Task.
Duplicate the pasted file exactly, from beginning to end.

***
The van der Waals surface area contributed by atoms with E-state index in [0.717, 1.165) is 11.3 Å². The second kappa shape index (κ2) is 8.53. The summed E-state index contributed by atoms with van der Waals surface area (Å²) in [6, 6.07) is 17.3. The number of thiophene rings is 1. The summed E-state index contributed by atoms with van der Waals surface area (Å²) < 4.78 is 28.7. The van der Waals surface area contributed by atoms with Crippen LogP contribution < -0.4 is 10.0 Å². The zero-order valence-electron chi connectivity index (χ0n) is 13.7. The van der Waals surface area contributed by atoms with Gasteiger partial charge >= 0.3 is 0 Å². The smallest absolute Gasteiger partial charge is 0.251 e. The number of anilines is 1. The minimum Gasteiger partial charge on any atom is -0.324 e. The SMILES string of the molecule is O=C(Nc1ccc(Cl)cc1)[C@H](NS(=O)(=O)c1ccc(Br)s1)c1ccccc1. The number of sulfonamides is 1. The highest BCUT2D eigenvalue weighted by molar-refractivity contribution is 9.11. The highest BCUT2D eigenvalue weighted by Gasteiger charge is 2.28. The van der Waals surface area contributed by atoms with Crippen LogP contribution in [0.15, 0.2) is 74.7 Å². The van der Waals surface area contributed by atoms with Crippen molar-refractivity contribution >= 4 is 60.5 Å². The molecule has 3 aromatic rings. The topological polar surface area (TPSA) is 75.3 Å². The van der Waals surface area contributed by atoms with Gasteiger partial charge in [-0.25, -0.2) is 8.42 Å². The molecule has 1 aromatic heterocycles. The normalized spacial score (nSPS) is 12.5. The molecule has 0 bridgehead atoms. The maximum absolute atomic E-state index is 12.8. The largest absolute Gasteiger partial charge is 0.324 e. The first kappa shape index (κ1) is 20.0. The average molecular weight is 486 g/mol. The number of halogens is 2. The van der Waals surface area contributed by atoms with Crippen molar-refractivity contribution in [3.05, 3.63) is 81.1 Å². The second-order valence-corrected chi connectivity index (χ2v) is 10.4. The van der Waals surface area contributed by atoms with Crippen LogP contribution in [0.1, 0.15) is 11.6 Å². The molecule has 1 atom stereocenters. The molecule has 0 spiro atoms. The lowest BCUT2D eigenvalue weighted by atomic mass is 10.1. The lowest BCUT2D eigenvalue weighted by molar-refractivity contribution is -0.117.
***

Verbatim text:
The van der Waals surface area contributed by atoms with E-state index in [0.717, 1.165) is 11.3 Å². The second kappa shape index (κ2) is 8.53. The summed E-state index contributed by atoms with van der Waals surface area (Å²) in [6, 6.07) is 17.3. The number of thiophene rings is 1. The summed E-state index contributed by atoms with van der Waals surface area (Å²) < 4.78 is 28.7. The van der Waals surface area contributed by atoms with Crippen LogP contribution < -0.4 is 10.0 Å². The zero-order valence-electron chi connectivity index (χ0n) is 13.7. The van der Waals surface area contributed by atoms with Gasteiger partial charge >= 0.3 is 0 Å². The smallest absolute Gasteiger partial charge is 0.251 e. The number of anilines is 1. The minimum Gasteiger partial charge on any atom is -0.324 e. The SMILES string of the molecule is O=C(Nc1ccc(Cl)cc1)[C@H](NS(=O)(=O)c1ccc(Br)s1)c1ccccc1. The number of sulfonamides is 1. The highest BCUT2D eigenvalue weighted by molar-refractivity contribution is 9.11. The highest BCUT2D eigenvalue weighted by Gasteiger charge is 2.28. The van der Waals surface area contributed by atoms with Crippen LogP contribution in [0.15, 0.2) is 74.7 Å². The van der Waals surface area contributed by atoms with Crippen molar-refractivity contribution >= 4 is 60.5 Å². The molecule has 3 aromatic rings. The topological polar surface area (TPSA) is 75.3 Å². The van der Waals surface area contributed by atoms with Gasteiger partial charge in [-0.25, -0.2) is 8.42 Å². The molecule has 1 aromatic heterocycles. The normalized spacial score (nSPS) is 12.5. The molecule has 0 bridgehead atoms. The maximum absolute atomic E-state index is 12.8. The largest absolute Gasteiger partial charge is 0.324 e. The first kappa shape index (κ1) is 20.0. The average molecular weight is 486 g/mol. The number of halogens is 2. The van der Waals surface area contributed by atoms with Crippen molar-refractivity contribution in [3.05, 3.63) is 81.1 Å². The second-order valence-corrected chi connectivity index (χ2v) is 10.4. The van der Waals surface area contributed by atoms with Crippen LogP contribution in [0.1, 0.15) is 11.6 Å². The molecule has 1 atom stereocenters. The molecule has 0 spiro atoms. The lowest BCUT2D eigenvalue weighted by atomic mass is 10.1. The lowest BCUT2D eigenvalue weighted by molar-refractivity contribution is -0.117.